West Maui, devastated by August wildfires, will reopen to tourists, prompting immediate reaction from island residents. “I wake up thinking that me, my wife and my family are going to be kicked out because tourists need a place to stay.”
The authorities’ plans to open tourism take place against the background of the tragedy of residents who lost all their belongings and still live in nearby hotels. More than 7,000 displaced people are waiting to return to their ruined homes, which is expected to take place after federal approval. Currently, only specialized personnel are allowed in the disaster area. While they wait, they live in hotels that have been renamed temporary crisis units. The influx of new tourists creates fears of being thrown out onto the streets.
Tourists will return to the island destroyed by fires
West Maui will reopen to visitors on October 8. This will happen exactly two months after the tragic fires on the second largest island of Hawaii. More than a hundred residents died while fighting the fire, making it the deadliest fire in the recent, hundred-year history of the United States. According to the Hawaii Tourism Authority, only the region’s main historic center, Lahaina, will remain completely closed to visitors. This city was hit hardest by the August natural disaster.
The decision to invite tourists sparked outrage among many residents, many of whom remain homeless to this day. The fire took all their belongings and even members of their families. “Why do I get stuck in a resort every day and wake up thinking that me, my wife and my family are going to be kicked out because tourists need a place to stay?” – said a man who has lived on the island for 48 years in an interview with ABC News. “Why do these displaced people who have lost family members – lost everything they owned – now have to go to work and smile while serving cocktails and bringing towels and cleaning their rooms? How would you feel if you lost your family and everything you own?” Jeremy Delos Reyes told a reporter.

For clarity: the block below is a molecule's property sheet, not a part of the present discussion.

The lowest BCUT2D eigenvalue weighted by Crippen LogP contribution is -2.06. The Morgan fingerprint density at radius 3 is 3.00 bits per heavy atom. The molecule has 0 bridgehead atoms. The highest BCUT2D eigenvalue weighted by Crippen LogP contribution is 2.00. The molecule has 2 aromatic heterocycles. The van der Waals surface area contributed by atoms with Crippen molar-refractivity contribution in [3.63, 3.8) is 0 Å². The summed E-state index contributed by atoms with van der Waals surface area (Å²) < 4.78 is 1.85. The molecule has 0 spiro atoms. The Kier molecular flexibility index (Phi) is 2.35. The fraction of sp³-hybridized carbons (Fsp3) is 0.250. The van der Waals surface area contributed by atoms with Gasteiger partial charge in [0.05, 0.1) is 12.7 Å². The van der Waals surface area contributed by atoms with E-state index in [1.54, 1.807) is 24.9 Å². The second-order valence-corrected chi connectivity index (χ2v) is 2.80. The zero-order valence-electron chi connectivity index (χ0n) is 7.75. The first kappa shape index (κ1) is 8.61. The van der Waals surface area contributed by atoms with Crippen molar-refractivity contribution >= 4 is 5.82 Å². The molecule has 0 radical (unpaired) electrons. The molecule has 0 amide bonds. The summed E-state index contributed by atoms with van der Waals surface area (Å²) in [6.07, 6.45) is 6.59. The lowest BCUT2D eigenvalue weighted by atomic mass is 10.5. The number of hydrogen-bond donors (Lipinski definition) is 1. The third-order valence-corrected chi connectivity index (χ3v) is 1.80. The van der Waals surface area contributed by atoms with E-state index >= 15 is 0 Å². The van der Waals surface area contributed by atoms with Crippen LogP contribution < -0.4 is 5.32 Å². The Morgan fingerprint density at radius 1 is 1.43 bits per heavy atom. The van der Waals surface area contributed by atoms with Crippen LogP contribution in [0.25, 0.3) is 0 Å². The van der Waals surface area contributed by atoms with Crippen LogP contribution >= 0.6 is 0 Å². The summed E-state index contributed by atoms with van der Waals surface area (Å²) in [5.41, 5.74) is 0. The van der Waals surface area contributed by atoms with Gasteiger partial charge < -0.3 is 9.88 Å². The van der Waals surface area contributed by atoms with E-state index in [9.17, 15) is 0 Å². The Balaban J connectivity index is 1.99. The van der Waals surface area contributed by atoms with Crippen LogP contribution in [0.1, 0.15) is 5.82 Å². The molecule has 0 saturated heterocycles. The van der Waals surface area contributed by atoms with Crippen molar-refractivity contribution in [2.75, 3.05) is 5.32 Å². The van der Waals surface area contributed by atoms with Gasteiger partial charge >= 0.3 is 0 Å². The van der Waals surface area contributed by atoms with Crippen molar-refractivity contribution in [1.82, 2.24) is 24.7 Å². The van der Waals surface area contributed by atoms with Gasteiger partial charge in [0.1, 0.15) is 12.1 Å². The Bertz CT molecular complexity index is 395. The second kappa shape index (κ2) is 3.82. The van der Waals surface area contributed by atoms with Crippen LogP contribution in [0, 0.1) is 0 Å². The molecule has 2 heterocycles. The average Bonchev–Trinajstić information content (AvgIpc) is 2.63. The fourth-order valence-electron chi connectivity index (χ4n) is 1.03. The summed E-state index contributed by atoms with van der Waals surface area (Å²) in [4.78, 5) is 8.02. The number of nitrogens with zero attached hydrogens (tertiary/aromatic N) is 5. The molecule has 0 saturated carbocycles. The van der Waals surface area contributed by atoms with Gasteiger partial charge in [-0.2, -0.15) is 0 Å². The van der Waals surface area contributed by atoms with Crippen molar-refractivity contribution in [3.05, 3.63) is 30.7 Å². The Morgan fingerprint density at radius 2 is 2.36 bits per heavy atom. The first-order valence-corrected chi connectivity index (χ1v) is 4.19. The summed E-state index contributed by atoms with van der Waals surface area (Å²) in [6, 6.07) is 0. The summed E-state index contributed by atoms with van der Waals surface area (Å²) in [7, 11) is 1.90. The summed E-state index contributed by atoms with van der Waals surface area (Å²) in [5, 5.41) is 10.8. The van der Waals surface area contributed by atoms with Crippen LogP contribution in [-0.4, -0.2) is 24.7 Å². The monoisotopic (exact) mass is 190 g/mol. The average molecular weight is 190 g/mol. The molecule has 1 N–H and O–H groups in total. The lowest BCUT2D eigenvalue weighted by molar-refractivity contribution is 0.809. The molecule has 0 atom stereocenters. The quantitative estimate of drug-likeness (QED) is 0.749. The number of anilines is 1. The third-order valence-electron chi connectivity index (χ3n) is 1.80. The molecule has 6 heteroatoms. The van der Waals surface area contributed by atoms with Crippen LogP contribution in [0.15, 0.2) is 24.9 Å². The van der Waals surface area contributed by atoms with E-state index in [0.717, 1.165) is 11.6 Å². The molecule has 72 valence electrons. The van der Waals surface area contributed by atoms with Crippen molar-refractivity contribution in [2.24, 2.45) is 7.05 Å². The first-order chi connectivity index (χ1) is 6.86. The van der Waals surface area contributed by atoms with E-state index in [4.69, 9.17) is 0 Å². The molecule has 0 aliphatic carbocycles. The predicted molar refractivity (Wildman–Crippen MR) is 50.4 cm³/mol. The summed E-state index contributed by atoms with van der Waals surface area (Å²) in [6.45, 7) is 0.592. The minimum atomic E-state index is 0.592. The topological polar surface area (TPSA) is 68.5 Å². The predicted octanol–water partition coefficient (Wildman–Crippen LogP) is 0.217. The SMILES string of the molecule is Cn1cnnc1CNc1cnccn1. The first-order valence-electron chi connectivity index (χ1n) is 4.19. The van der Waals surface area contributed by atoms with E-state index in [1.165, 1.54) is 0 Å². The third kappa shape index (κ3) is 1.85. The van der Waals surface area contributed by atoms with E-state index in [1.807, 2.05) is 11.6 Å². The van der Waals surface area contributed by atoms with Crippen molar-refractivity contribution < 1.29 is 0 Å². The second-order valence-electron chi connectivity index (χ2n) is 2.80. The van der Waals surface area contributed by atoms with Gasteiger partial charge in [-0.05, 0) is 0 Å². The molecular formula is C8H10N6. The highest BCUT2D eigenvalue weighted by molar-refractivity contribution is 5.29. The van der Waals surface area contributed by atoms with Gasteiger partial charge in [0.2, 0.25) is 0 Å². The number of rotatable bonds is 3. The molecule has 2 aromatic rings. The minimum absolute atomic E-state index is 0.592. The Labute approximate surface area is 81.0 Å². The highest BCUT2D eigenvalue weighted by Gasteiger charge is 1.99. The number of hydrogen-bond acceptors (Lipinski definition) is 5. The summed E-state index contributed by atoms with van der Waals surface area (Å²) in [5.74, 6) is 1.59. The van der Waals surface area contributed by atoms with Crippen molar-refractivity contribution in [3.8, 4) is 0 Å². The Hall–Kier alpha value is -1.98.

They don’t want tourists and are signing the petition
The tense situation between residents and tourists has been reported since August. Then, despite the crisis, there were vacationers who decided to take advantage of their planned holidays and stay on the island. “If you are a tourist, don’t come to Lahaina. I don’t care if you have a reservation, now is not the time for tourism… Go somewhere else, please,” councilor Tamara Paltin insisted immediately after the natural disaster. Then it seemed that the appeals actually had the desired effect, and Maui would be able to rebuild without the sight of tourists on deckchairs. Today, when many residents are still without safe drinking water and children have to go to school on the other side of the island, the authorities’ idea of opening up to travelers seems absurd to many.
Residents decided to express their opposition through a petition, which has already been signed by 5,000 people. “Considering that exactly two months have passed since the tragic fires, such actions are like a slap in the face,” Jordan Ruidas, a social activist and author of a petition delaying the admission of tourists to western Maui, criticized the authorities’ idea. There are voices among entrepreneurs that opening the tourist market may be a necessary step towards the desired reconstruction. “As someone born here, it’s hard for me to want tourism to reopen and come back. However, as a business owner, I know we need it. I know our families need it. You know, we have to be able to get back to some kind of normality to be able to continue operating,” said Noah Drazkowski, owner of one of the local businesses.
The basis of Hawaii’s economy is tourist services, but in the current situation, many residents would prefer to delay the process of “returning to normality” at least until the conditions offered to them are not an insult to their dignity. The government is criticized for insufficient action. According to Hawaiians, the incumbent President Joe Biden, despite visiting the island, did not implement quick enough steps to remove the damage. “The work we are doing will take time. In some cases, a long time,” Biden said during the visit. However, restoring order to Maui may take longer than residents would like.